By Erik Lampmann
September 17, 2015
Caption : Two prominent organizations focused on reproductive justice and LGBTQ equality are joining forces this month to spearhead new efforts to offer LGBTQ youth accurate, inclusive sex education.     

The Planned Parenthood Federation of America (PPFA) and the Human Rights Campaign Foundation announced plans this month to launch a coordinated campaign to bring LGBTQ-inclusive sex education to queer youth across the country. These efforts are likely to include digital resources for LGBTQ youth, LGBTQ-inclusive curriculum plans, and efforts to kick start renewed national conversations on the value of sex education that reflects the needs of all young people.

All other things being equal, LGBTQ youth are often more likely to engage in high-risk sexual behaviors, according to the Center for Disease Control and Prevention. Faced with societal norms of heterosexuality and often pressured by peers, LGBTQ youth often engage in sex without much guidance, often failing to use protection. As a result, lesbian and bisexual young women have twice the risk of unintended teen pregnancy as their peersHIV rates are climbing among youth gay and bisexual men, and transgender youth are often provided conflicting, inaccurate information on sex and gender identity.

It’s exactly this knowledge gap that PPFA and the HRC Foundation have identified and committed to closing.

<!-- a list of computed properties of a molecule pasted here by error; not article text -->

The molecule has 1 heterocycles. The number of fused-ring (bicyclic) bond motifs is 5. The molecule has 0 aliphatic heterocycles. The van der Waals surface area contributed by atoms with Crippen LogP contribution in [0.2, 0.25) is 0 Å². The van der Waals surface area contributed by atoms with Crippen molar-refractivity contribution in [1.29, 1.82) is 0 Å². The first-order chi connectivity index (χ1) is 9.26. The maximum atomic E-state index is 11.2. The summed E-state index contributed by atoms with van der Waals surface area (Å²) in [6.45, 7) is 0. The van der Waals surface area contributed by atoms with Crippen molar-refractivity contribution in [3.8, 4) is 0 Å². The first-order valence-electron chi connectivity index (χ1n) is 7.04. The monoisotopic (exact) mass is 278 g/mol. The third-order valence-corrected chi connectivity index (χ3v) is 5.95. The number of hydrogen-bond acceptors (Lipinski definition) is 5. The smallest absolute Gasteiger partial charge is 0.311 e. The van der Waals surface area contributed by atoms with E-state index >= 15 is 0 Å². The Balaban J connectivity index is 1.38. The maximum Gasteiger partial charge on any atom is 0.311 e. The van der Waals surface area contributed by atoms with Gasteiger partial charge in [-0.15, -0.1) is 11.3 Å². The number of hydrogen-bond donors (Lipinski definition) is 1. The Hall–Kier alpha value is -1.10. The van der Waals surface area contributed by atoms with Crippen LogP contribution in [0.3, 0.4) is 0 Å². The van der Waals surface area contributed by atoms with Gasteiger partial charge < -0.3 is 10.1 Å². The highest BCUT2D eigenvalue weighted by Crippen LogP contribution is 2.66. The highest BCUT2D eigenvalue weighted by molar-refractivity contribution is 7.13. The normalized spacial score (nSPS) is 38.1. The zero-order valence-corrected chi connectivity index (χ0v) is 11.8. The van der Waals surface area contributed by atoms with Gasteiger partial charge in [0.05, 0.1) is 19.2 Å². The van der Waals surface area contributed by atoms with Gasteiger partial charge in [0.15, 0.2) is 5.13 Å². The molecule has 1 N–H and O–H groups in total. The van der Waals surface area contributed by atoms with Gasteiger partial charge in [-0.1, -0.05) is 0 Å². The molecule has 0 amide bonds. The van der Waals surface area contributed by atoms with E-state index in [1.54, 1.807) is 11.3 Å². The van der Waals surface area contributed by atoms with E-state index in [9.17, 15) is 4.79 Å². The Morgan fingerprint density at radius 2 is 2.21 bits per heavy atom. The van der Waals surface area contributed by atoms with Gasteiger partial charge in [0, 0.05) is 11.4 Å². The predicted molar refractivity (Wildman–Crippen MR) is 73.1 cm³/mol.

As HRC Foundation Youth Ambassador Thomas Davis told The Boston Globe: “It’s not right for people to limit the knowledge that students can receive. When I’m not given information, I’m forced to learn on a trial and error basis, and there are some errors that you really can’t fix.”

Despite their good intentions, PPFA and the HRC Foundation face an uphill battle. In the United States, only 22 states mandate some form of sex education, only 12 of which require instructors to even say the phrase “sexual orientation.” Perhaps even more unfortunately, only nine of those 12 states require teachers to be inclusive of LGBTQ youth who might find themselves in their classes.

Jay Robinson-Lynch, former HIV Coordinator for the Massachusetts Department of Elementary and Secondary Education, echoes Davis’s claims that offering students LGBTQ-inclusive sex education does anything more than prepare LGBTQ youth for long, healthy lives.

“Before we had a gay rights movement, people sat in isolation wondering what was wrong with them.” He continued: “By telling them that who they are attracted to is normal, all of a sudden a child feels that can be in school and be engaged and be OK. When you remove shame, you build a healthy individual.”

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